I dedicated a lot of time to the development of AjGenesis, my open source code generation engine (from a free model). It’s time to write down what I consider the key points of its implementation, the parts that makes AjGenesis what it is.
First: the use of a free model on memory, that it’s managed like a common object in a programming language. You don’t need to traverse XML path or something else. You can visit and manipulated one or mode models like any other dynamic object. I didn’t adopt a type model or a model with a schema: the model is free, you can put on each model what you want to have in it. The model is deserialized from XML or from text files, or it could be injected for your program: AjGenesis can be hosted as a library in your own application.
Second: the use of a dynamic, simple language, to execute simple or complex task, with access to rich class library. In AjGenesis, I use AjBasic, a interpreter that can access .NET. It can use, create and change dynamic objects, like the models.
Third: the use of templates, with expressions and commands (i.e. loops) written using the dynamic language.
(Some early alternatives were: use XML with schemas for models, and XSLT for transformations. I rejected them because I felt they had shortcomings that could affect the clear development of the system).
Building an Application with AjGenesis
Code Generation with AjGenesis in a Real Project
Models for Code Generation in AjGenesis
AjBasic: An Open Source Basic-alike Interpreter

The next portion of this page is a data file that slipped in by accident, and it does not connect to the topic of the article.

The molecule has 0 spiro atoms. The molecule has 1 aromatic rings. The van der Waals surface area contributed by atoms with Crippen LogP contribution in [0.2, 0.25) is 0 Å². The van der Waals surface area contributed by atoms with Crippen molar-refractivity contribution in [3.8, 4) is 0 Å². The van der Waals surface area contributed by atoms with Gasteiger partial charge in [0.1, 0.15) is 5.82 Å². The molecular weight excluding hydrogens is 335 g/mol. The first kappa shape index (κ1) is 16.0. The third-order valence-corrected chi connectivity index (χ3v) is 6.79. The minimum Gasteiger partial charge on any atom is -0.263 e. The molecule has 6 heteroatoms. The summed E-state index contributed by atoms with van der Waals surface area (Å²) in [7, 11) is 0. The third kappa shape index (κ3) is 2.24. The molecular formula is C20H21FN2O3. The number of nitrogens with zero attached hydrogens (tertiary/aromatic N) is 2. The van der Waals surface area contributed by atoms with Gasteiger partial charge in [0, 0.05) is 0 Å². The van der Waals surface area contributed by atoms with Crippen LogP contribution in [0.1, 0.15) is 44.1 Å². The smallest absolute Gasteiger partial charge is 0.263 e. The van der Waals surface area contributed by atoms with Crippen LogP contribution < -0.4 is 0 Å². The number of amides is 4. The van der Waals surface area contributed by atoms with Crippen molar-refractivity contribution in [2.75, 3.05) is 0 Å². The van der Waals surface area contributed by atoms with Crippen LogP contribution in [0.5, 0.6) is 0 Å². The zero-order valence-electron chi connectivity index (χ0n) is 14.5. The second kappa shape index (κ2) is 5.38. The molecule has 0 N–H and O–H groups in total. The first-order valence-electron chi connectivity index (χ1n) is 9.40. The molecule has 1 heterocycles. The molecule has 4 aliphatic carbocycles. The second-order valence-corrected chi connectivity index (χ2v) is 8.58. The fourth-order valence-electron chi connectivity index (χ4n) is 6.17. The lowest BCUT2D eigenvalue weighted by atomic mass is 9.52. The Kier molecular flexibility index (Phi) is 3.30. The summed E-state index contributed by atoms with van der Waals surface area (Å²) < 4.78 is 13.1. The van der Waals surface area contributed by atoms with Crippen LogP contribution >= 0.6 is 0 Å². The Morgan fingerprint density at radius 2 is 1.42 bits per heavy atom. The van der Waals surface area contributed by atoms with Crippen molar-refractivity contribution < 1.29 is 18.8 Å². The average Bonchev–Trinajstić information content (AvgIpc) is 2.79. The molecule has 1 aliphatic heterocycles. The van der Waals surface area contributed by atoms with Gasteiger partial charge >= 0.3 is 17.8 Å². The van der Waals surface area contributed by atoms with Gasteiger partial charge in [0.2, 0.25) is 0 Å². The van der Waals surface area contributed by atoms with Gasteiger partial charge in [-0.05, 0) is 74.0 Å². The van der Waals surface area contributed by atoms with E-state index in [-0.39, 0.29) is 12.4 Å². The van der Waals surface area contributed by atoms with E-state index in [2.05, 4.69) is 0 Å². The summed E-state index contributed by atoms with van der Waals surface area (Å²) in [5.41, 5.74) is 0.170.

Generating Code Hello World with AjGenesis
Having these three pillars, I used AjGenesis for years, in different technologies, languages and framework (from Java to .NET, from JSP to ASP.NET to ASP.NET MVC, from PHP4 to PHP5 to .NET4 to .NET5, DDL for MySql, MS SQL Server database, and one user is generating code for Ruby and Rails!). Notably, I’m generating text artifacts for technologies that didn’t exist at the beginning of the project, with minimal changes to AjGenesis itself. And it can run in Linux and Mac OSX thanks to the Mono project (see Running AjGenesis Using Mono and Ubuntu).
Ideas to implement: the ability of inject the source of the model (you could write your own serializer); you could choose the dynamic language to use (I plan to add AjSharp as dynamic language for tasks and templates).
But if I have the three key points I enumerated above, I could implement AjGenesis. Then, as a proof of concept, I started to implement the same ideas under Ruby: dynamic objects, that can be loaded from YAML (or XML, or other formats), the use of ruby for task programming, and its template using ERB (or, maybe, other template engines).
You can check my progress at: https://github.com/ajlopez/AjGenesisRb